Lord of Galloway

The lords of Galloway consisted of a dynasty of heirs who were lords (or kings) and ladies who ruled over Galloway in southwest Scotland, mainly during the High Middle Ages. Many regions of Scotland, including Galloway and Moray, periodically had kings or subkings, similar to those in Ireland during the Middle Ages. The Scottish monarch was seen as being similar to a high king (Ard-Righ in Gaelic). The lords of Galloway would have either paid tribute to the Scottish monarch, or at other times ignored him. The Lords of Galloway are fairly well recorded in the 12th and 13th centuries, but the records are incomplete or conflicting at other times. Later on, the kings were known as “lords” at the Scottish court, and “kings” at home, finally becoming “lords” in both arenas.

medieval Scottish ruler

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Lordship of Galloway

The boundaries of the Kingdom of Galloway were ill-defined, and varied over time. During many periods Galloway was much larger than it is today, and took in parts of southern Ayrshire, such as Carrick, Upper Douglasdale and Nithsdale. The area appears to have been the main bastion of Scottish Gaelic culture south of the Highlands in the Middle Ages.

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Suibne mac Cináeda (d.1034) is the first recorded king of the Gall-ghàidhil, the people of Galloway, although it is not until about 1138 that the succession is properly recorded. The Dynasty of Fergus appears to have continued until 1234 and the Laws of Galloway remained in force until 1426. It is thought that these laws originally derived their authority from the kings of Galloway.

Contrary to some popular conceptions, there is no evidence that Galloway was ever part of the Kingdom of Strathclyde. It does not logically follow from that that Galloway (west of the Nith at least) lay outside the traditional area claimed by the Kingdom of Alba, Strathclyde’s successor state in the area. Galloway, often defined as all of the area to the south and west of the Clyde and west of the River Annan, acknowledged the kings of Scotland as Ard Rí or over-king when politic. The year before his death, Fergus resigned Galloway into the hands of King Mael Coluim iv of Scotland. Though it formed part of the northern mainland of Britain, Galloway was just as much a part of the Irish Sea; part of that Hiberno-Norse world of the Gall-Gaidhel lords of the Isle of Man, Dublin and the Hebrides. The ex-King of Dublin and Man, Echmarcach mac Ragnaill, had the title Rex Innarenn (possibly “King of the Rhinns“) attributed to him on his death in 1065. The western sections of Galloway had been firmly aligned with the Isle of Man, and Norse and Gaelic-Norse settlement names from the 10th and 11th centuries are spread all along the coastal lands of south-western “Scotland” and north-western “England”.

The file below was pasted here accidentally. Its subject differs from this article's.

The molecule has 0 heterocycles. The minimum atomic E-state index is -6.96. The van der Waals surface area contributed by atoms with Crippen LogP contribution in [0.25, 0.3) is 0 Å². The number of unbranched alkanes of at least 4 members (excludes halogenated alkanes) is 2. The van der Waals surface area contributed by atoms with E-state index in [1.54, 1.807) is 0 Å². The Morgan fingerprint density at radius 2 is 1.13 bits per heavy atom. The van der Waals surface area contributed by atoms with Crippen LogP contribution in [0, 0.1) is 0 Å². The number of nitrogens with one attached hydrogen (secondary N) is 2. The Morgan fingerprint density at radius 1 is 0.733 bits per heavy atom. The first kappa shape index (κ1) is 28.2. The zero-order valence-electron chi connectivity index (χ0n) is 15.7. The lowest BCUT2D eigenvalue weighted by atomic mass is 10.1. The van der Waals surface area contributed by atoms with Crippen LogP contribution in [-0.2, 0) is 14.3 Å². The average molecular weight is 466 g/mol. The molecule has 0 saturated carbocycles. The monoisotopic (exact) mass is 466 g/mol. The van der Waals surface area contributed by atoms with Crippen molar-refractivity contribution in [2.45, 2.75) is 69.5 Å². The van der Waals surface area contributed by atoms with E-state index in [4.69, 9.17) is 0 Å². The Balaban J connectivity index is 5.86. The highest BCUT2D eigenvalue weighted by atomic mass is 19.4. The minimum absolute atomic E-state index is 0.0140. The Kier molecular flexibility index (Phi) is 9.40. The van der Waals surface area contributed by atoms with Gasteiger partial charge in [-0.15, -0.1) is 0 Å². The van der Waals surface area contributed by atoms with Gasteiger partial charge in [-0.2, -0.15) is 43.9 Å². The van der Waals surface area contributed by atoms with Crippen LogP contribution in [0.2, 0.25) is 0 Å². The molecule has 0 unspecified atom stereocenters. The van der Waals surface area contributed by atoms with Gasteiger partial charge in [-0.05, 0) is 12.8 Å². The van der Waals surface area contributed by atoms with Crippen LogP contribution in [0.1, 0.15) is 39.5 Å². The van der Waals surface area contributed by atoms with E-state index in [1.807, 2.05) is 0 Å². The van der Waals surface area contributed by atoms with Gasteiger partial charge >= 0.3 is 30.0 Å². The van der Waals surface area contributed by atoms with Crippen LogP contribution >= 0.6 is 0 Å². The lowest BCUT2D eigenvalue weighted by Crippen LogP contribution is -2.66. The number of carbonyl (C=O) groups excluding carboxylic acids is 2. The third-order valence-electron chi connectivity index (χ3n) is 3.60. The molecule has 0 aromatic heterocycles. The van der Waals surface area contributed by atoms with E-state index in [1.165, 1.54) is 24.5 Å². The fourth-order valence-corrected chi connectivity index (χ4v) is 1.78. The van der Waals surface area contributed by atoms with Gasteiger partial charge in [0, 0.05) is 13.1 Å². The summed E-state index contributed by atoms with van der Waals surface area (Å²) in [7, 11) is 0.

In the late 11th century, the Norwegian King Magnus III Berrføtt (“Barefoot”) led a campaign of subjugation in the Irish Sea area. In 1097, he sent his vassal, Ingimundr, to take control of the Kingdom of the Isles. However, when this man was killed, Magnus himself launched the first of his two invasions, the campaigns of 1098-1099 and of 1102-1103. In the former campaign, he took control of the Western Isles of Scotland, and deposed King Lagmann of Man. (Incidentally, this campaign also brought him to Wales, where he killed the Earl of Chester and the Earl of Shrewsbury, who were at war with the Prince of Gwynedd.) In this campaign, Magnus almost certainly brought Galloway under his suzerainty too. Magnus, moreover, gained the recognition of these conquests from the then-king of Alba, Etgair mac Maíl Coluim.

On his second campaign, Magnus went to Man, and with a huge fleet attacked Dublin and attempted to force the submission of Muircertach mac Toirrdelbach, the Uí Briain King of Munster. The campaign resulted in an alliance between the two kings, and the arranged marriage of Magnus’ son Siguðr to Muircertach’s daughter Bjaðmunjo. The alliance mitigated the threat of Domnall Ua Lochlainn, King of Ailech, bringing stability to the Irish Sea world, and security to Magnus’ new Irish Sea “Empire.” However, it all went wrong when Magnus was killed on his way back to Norway on a minor raid in Ulster. Much of Magnus’ work lay in ruins.

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